Now that you have an outcome in mind, you’re ready for the second part of this strategy for doing without seeing. There are people who can’t see who know how to do all of the things on the list I have included here. Even better, there are people who can’t see who know how to do most everything on your list as well. But how do they do that?

They use the three strategies I mentioned in an earlier episode of Blind How. They get someone who can see to do it for them. They get someone who can see to help them do it. They learn to do it for themselves. Whichever strategy they choose, they don’t confuse can’t see with can’t do.

Here’s the secret sauce. The people who are most successful at doing without seeing intentionally use all three of these strategies, taking care not to confuse can’t see with can’t do. It works like this.

I’ll first be clear about what I want. Then I’ll identify someone to will do it for me, while I carefully observe. Then, I’ll get them to help me do it myself. Finally, I’ll use my new skills to do it by myself.

If it is to be, I’ll just learn how to do it for me.

If You Can’t See, How and Do Are a Tough Mix

When I think of things I want to do, it’s easy to get stuck at “how.” For example, the mail comes, and I want to read the mail. How do I do that?

I pop the last chip in the bag into my mouth and want more chips. How do I get more chips?

I want to call my friend but don’t remember his number. How can I find his number?

I want to wear my red shirt with my black pants. How do I know I selected the right ones?

I want to go for a walk in the park. How do I do that without getting hurt or lost?

I want to do some work on my computer. How is that possible?

I could keep adding to my list as you could to yours. But here’s the point. If I could see, the “How?” questions have easy answers.

I just open the mail and read it, run over to the corner store and pick up some more chips, scroll through my contacts on my phone and tap on my friend’s number, look in my closet and grab my black pants and red shirt, slip on my walking shoes and head out to the park, pick up my mouse and I’m good to go.

If I could see, the “How?” for most everything on my list is simple. But I can’t and the “How?” is not simple.

If you used to be able to see, the first step to get past the “How?” issue will likely be the hardest for you to take. Look and do is not an option anymore. You can’t look and read, look and shop, look and tap, look and choose, look and walk, look and click. You can’t look and do anything anymore.

That’s the bad news. The good news is that you can still do most things you want to do, just not by looking and doing. The challenge is to get unstuck, to get on past the notion that looking is the only way to facilitate doing. I can’t see, thus I can’t do, is seldom true.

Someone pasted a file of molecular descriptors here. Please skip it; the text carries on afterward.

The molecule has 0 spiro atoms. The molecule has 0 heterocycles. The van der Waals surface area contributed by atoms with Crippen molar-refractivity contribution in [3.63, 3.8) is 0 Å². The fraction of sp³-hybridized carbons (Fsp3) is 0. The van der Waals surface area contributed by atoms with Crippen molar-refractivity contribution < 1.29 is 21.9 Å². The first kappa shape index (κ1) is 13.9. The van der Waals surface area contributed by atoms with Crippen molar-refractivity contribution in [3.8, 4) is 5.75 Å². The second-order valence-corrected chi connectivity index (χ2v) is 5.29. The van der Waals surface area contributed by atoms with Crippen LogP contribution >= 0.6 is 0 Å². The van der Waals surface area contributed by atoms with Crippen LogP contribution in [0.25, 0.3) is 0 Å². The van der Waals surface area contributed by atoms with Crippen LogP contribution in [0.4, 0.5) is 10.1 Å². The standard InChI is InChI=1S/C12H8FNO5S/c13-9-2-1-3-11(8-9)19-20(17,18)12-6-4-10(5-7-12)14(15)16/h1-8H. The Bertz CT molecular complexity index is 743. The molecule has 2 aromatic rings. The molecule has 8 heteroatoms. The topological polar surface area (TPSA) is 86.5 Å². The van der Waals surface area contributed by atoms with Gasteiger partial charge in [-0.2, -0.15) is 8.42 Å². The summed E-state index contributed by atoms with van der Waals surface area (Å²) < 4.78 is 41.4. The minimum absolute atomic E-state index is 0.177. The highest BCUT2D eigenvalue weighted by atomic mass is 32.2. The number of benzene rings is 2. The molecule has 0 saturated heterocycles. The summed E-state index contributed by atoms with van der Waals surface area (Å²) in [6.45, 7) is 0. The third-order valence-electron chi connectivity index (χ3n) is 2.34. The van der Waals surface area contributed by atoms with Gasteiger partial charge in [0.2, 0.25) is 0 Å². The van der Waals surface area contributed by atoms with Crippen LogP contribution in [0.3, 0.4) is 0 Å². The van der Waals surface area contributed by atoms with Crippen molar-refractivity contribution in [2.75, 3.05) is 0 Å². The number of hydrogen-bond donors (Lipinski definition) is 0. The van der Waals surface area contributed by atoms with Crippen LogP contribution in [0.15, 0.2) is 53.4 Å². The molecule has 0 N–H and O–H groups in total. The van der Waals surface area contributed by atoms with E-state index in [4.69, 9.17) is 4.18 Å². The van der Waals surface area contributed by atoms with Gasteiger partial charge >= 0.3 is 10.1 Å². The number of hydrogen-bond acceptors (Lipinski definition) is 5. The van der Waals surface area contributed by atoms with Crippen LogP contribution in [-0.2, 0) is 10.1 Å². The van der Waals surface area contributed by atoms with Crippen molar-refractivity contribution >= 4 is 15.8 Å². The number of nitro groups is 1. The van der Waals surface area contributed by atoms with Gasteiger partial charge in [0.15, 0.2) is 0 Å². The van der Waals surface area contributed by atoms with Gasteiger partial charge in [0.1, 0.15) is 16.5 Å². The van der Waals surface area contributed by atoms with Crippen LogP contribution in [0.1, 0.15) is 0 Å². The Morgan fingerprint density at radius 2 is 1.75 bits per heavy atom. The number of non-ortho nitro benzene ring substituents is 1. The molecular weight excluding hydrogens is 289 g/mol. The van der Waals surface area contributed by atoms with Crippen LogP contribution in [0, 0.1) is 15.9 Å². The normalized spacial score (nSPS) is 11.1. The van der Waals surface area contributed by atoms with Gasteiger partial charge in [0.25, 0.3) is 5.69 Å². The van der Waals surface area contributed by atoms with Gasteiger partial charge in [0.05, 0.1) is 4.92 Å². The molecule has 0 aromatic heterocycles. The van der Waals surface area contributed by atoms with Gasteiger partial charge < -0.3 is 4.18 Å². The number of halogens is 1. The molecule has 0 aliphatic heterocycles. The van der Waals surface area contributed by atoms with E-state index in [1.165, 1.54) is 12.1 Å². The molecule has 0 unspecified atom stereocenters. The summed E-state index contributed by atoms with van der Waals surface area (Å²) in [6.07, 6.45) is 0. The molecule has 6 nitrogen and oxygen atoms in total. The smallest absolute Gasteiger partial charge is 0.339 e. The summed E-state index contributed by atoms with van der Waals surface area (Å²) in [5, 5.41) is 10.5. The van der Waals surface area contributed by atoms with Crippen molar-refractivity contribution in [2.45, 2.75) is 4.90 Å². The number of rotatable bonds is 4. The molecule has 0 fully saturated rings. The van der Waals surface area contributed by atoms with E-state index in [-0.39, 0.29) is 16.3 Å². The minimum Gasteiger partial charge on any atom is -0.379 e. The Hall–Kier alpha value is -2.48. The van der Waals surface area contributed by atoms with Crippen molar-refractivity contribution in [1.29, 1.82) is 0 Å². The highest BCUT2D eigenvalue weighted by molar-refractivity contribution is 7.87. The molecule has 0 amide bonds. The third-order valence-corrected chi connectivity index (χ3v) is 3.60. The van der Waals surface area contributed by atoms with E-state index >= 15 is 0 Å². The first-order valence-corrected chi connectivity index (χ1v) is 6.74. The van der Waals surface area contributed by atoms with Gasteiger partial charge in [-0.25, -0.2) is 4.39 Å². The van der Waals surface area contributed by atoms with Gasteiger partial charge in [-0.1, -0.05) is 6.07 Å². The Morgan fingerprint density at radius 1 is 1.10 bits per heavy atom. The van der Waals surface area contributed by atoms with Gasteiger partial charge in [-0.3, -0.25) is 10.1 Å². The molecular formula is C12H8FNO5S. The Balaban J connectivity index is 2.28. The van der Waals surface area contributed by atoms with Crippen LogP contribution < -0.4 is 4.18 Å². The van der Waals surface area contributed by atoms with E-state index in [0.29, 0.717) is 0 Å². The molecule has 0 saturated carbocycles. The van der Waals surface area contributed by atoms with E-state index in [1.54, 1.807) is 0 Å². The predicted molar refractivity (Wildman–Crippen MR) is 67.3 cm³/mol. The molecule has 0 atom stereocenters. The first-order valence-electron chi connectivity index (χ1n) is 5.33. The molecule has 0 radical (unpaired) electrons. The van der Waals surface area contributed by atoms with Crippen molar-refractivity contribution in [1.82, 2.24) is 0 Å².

The problem is getting stuck on “How?” But that’s not quite it. Close, but not quite. The problem is getting stuck on looking being the only how. It’s not. That’s some more good news.

Unfortunately, there is also some more bad news. Alternatives for doing, when looking isn’t an option, are usually neither obvious nor intuitive. I have had most of a lifetime to learn how to do without seeing, but there are still skills I haven’t mastered, strategies I still haven’t learned.

Let me close on this episode of Blind How by sharing a simple fact. Not seeing is a nuisance, inconvenient, frustrating, but is what it is. Doing without looking requires a skill set and resources that are neither easy to acquire nor simple to maintain. If you want a quick and easy solution, sit back, relax and hope that someone takes pity and waits on you. Otherwise, here’s the deal:

If it is to be, it’s up to me, despite my not being able to see.

(Remember to subscribe so you don’t miss the next episode of Blind How.)

A Closer Look At BATS and Can’t See

In the last episode of Blind How, I talked with you about BATS: “Best Alternative To Seeing.” I’m thinking that we should dig into that a little more before just moving on to how to do this or that without seeing. There is a major issue that we need to think through very carefully.

With few exceptions, one alternative to seeing is to get someone who can see to do whatever we want done. If inclination and resources permit, we could simply have someone drive us wherever we want to go, read whatever needs read, cook whatever needs cooked, clean whatever needs cleaned and on and on. As the saying goes, we could just have someone wait on us hand and foot.

You think this sounds silly? On the one hand, good for you. But on the other hand, many people who can’t see, quite easily and without much thought, get into the habit of being waited on. To a significant extent, much of the time and in most situations, having others do things for them becomes their preferred alternative to not being able to see.

Should we always do things for ourselves, without any help from someone who can see? Of course not, especially if there is someone nearby who can and wants to help. Note that I said, “wants to help,” and not simply “willing to help.” To always refuse help would be as silly as always expecting help.